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Thursday, February 21, 2019

Research for Coaches: Introduction -- Gallup Called to Coach: Adam Hickman (S7E3)



On a recent Called to Coach, we spoke with Adam Hickman, Learning Design Consultant at Gallup, about assessments that are similar to CliftonStrengths, as part of a new series called "Research for Coaches." Adam and Jim (our host) share about the research the Gallup team has done on the various assessments, how you can access it, and give a demo comparison. 

Below are a summary and full video of the conversation. Full audio is posted above.



View YouTube 2:32 Jim Collison: I think we probably talk weekly, if not more, and it’s never a phone call; it’s always a video or videoconference. As we think about coaches and their interaction, it’s really important -- if you’re not getting your clients on video; if it’s just a phone call, work really, really hard. Adam, don’t you think that engagement and just seeing them is super important?

Adam Hickman: Yeah, absolutely. We’re going to talk a little about it, but you started it already. If you really want to go “nerdy” on this, social exchange theory is something I’m very familiar with. And it talks about the mutual agreement between individuals and what they gain and what they don’t have when they miss that aspect. So communication is great but the visual goes along with it.

View YouTube 3:27 JC: I just prefer video. I read body language, and it’s how I know if I’m being effective. This series is the start of a multipart series that we’re continuing throughout 2019. We’re calling it “Research for Coaches.” A couple of years ago, I got all of these requests asking, “How does CliftonStrengths compare to _____?” So we began to put a series together on this, and Adam took that on, but not Adam alone.

If you don’t know what I’m talking about, go to coaching.gallup.com, click on the Topics tab. At the bottom left, you’ll find “Strengths Comparisons.” And we have all of these listed. Or you can search for them using the Search bar on top. …

When I first came to you about these, I said I don’t want them to be market-driven, competitive -- we’re not trying to “slam” other assessments. We want them to be fair and objective. Let’s talk about how you approached this and why we’re doing this, what you’re seeing.

View YouTube 10:12 AH: The goal of these assessments is to produce easy, quick reads on how those assessments compare with or complement one another. The more you dig into what the purpose of an assessment is, you start to uncover what the reality of it was at the time it was created, and the adaptations that have taken place since then. And there lies the first clue to, “This assessment was really built for this reason, but we use it for this reason too.”

So that’s a conversation you can have with executives or managers or directors, dialing back into the facts.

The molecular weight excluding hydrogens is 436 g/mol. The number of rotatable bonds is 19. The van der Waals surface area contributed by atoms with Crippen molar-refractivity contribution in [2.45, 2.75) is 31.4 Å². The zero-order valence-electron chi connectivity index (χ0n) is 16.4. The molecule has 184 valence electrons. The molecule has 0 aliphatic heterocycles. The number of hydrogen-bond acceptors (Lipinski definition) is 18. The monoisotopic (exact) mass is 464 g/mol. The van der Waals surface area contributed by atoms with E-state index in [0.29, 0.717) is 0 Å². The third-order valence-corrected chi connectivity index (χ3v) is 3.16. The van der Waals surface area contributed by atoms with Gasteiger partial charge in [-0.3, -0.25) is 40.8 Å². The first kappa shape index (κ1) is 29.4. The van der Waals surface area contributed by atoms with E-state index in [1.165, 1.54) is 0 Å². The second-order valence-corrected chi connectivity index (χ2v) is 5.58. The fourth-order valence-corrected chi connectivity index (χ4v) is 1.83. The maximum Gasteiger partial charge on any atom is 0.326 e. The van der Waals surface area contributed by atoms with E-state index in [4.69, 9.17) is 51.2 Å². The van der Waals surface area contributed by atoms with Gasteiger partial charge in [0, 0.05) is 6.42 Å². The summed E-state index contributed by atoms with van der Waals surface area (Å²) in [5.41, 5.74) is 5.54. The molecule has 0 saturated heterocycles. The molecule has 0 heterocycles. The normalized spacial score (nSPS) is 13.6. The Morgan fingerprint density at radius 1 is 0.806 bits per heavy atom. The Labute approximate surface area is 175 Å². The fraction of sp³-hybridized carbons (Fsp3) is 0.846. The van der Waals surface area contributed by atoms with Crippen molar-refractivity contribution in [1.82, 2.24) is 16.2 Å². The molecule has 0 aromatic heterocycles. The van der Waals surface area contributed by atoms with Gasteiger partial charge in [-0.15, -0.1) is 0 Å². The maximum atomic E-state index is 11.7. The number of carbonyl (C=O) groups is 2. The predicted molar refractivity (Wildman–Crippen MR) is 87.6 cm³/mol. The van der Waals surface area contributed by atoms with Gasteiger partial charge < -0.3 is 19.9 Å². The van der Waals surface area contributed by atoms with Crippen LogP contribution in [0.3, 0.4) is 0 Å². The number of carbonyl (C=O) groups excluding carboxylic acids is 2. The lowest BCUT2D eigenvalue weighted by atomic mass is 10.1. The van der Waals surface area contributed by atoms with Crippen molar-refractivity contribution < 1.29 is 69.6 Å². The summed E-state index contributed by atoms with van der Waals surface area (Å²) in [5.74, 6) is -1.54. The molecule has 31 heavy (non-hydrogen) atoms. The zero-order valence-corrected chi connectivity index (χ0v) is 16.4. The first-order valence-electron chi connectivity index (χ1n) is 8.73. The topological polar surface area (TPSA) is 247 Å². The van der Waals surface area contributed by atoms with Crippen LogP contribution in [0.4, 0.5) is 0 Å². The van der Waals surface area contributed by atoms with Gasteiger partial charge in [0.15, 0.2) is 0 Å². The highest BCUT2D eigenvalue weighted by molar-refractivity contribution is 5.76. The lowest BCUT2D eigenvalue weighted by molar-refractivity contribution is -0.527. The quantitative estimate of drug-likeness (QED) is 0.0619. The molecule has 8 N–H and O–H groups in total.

We intentionally keep these short. They aren’t stories but bullet points that give you your conversation pieces.

View YouTube 11:48 AH: I wanted to give an overview of other assessments. The first thing is, “What do you know about it?” To me, that means digging into the theory, the design, when they’re matched together, what does that mean?

So we give a little theory about it -- where did it come from, who’s the originator. And then the design of the assessment -- what’s the design? That means, what type of questions are they asking? How long does it take? Is it timed? We’re not looking to point out what’s wrong with an assessment but to inform. So if someone asks you about it, you can give an informed comment about the design.

View YouTube 13:57 AH: The next part is when an assessment is matched together with CliftonStrengths, how do they work together? We always come back to the workplace. You will have scenarios in which the two are together. In some organizations, they’ll have their favorite assessment in every function. For you as a coach, what can differentiate you is if you know about the other assessments. Then you can say, “Great. Keep those. Here’s how we’re going to use both (the other assessment and CliftonStrengths).” And that will get you even further.

Then the bottom line -- I now have freedom to give the bottom line. It’s not, “Ours is better than yours,” it’s, “Here’s what the evidence suggests. Here’s the final conclusion.”

JC: We’re not trying to be exhaustive and comprehensive here. We’re trying to give a quick but accurate read, and to help you start a conversation.


You can start using your CliftonStrengths today:

Adam Hickman, M.B.A.., is a Learning Design Consultant for Gallup. Adam has worked as a consultant and adviser in the field of learning and development, organizational development, and how to transform a culture from best-in-class to world class. His insights have supported many organizations to increase performance by maximizing their talent and human capital systems. Adam received his B.A. in Communications from Hiram College, M.B.A. in Management from Walden University, and currently is conducting a qualitative research study for his Ph.D. in Management from Walden University.

Adam's top 5 strengths are: Ideation, Command, Analytical, Competition and Individualization.

1 comment :

Keith Baldwin said...

Great interview - somehow I didn't know about scholar.google.com! I need to go back and watch this when I'm at a computer. thanks!

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